The WWE’s annual overload of gimmick matches was based largely around the five-man main event as Bray Wyatt, Finn Balor, Roman Reigns, Samoa Joe and Seth Rollins clashed for the right to become the #1 contender to Brock Lesnar’s Universal Title. It was an action packed show closer that managed to protect everyone involved and yet still provide us with a powerful winner in the form of Samoa Joe. It was quite the effort from all concerned and it had you on the edge of your seat almost throughout.

    It was good that it was such a great main event as the undercard, whilst often being entertaining, failed to offer too many stand-out moments.

    Neville and Austin Aries had a good submission match over the Cruiserweight Title (and they could hardly complain about the time they were given) but it never quite clicked into top gear like many might have hoped. Again, you cannot deny the effort though. Two title changes (TheMiz defeating Dean Ambrose to lift the Intercontinental Title and Cesaro & Sheamus defeating the Hardy’s to lift the Tag Team Titles) again provided entertainment, and are worth watching a second time around for sure, but both felt like mid-journey stops on their way to the final destination.

    Rich Swann and Sasha Banks against Noam Dar and Alicia Fox was ok for what it was, but the real downer of the evening was the Women’s Title match between Alexa Bliss and Bayely. There may have been some mileage in Bayley’s reluctance to make use of the Kendo Stick in the build up to this, erm, Kendo Stick match if the lure of the title on the PPV had led her to overcoming that. Instead she was figuratively cut off at the knees by the booking and match layout. The beauty of NXT Bayley was that she evolved and overcame obstacles and the idea that she was “too nice” to succeed. The Raw version was made to look out of her depth here.

    Kalisto against Apollo Crews is the bonus Kickoff match and again, it’s perfectly entertaining without being a match you will need to see more than once.

    Smackdown’s Money In Bank show was built around two MITB clashes, though for the first time ever the women got the chance to climb the ladder and grab the briefcase. Unless you’ve been living under a rock, though, you’ll know all about the controversy as eventual winner Carmella was handed the case by James Ellsworth. I’m torn on whether you can treat this as just another wrestling angle (and heel cheating to win a big match is as old as they come) or whether you have to take the view that it was an affront to the “Women’s Revolution” to have the first ever match of this kind end by a man handing a woman the victory. That said, the controversy shouldn’t completely overshadow what was a decent effort from all concerned, even if it did seem a little more disjointed than usual.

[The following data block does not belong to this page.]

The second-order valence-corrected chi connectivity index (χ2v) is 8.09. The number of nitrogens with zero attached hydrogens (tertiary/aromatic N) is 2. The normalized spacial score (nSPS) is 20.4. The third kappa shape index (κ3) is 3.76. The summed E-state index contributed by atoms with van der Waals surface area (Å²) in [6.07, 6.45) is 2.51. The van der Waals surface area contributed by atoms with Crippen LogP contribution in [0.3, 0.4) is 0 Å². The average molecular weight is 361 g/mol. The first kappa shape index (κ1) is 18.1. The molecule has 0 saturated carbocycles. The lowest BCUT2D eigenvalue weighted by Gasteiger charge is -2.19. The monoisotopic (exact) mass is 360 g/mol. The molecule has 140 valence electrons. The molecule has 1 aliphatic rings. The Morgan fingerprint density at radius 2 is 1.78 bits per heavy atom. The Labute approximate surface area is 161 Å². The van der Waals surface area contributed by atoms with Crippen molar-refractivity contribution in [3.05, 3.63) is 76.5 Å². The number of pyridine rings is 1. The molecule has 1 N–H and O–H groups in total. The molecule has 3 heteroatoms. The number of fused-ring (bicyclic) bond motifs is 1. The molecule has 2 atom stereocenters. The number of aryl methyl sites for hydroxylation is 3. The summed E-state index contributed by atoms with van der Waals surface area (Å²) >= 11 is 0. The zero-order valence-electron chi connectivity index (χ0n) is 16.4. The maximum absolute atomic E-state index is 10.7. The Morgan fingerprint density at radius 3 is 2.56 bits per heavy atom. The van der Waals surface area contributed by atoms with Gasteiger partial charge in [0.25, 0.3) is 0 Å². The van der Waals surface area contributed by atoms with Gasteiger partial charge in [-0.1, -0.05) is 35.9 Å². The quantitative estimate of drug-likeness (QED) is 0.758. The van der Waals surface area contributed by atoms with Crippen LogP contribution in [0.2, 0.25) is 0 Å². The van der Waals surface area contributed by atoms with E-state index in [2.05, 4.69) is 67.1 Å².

The men’s MITB match had no concerns on that score. The concept hasn’t been done to death and still has relevance (which is as much to do with the cash in’s being executed so well over the years) and although if you read the bookies odds beforehand there was a clear favourite there was a general “spoiler-free” sense that any of the participants could snatch it. Was Baron Corbin the right choice? Time will tell, but it was the right winner for me if you’re looking to elevate someone.

    Sadly the undercard was distinctly uninteresting on the whole. The Uso’s Tag Title defence against the New Day was shaping up to be very good until the count out finish (and whatever the logical reasons for it, it’s always a downer on a big show for me when it happens) but as ever you can’t blame the wrestlers for that. With everyone else otherwise engaged it was up to Lana to challenge Naomi for the Women’s Title and whilst it was perhaps better than I had ever imagined it could be it still wasn’t very good. I did, at least, like the story they were attempting to tell with Lana (even if it’s been completely forgotten now their feud is over).

    The Fashion Police against The Ascension was pure filler, but it was still arguably better than the World Title match between Jinder Mahal and Randy Orton. Well, ok, maybe that’s a little harsh. I’m firmly in the “Jinder isn’t ready” camp. I’ve no great objection to him “getting a go” but do feel that the WWE could have set it up a lot better and with a lot more verve if they really wanted him to succeed on top. The fact is that the match didn’t cut the mustard as a World Title match on a PPV. And when you realised that this feud still wasn’t over the sinking feeling was even greater.

    The bonus kickoff match pits the Hype Bros against The Colons. Again, it’s a match that exists and is perfectly watchable without ever being something you need to see again.

    This set works better as the double package than it would as single releases. Whilst neither show really shone as a whole there is enough hot action spread over the two events to make this a worthwhile experience.

    Photos courtesy: Fetch, Fremantle Media, WWE

    Format reviewed: DVD

    Thank you to our partners, and Fetch for providing our review copy of Extreme Rules / Money In The Bank which is available on DVD in the UK from Monday 14 August. You can buy your copy from now by clicking here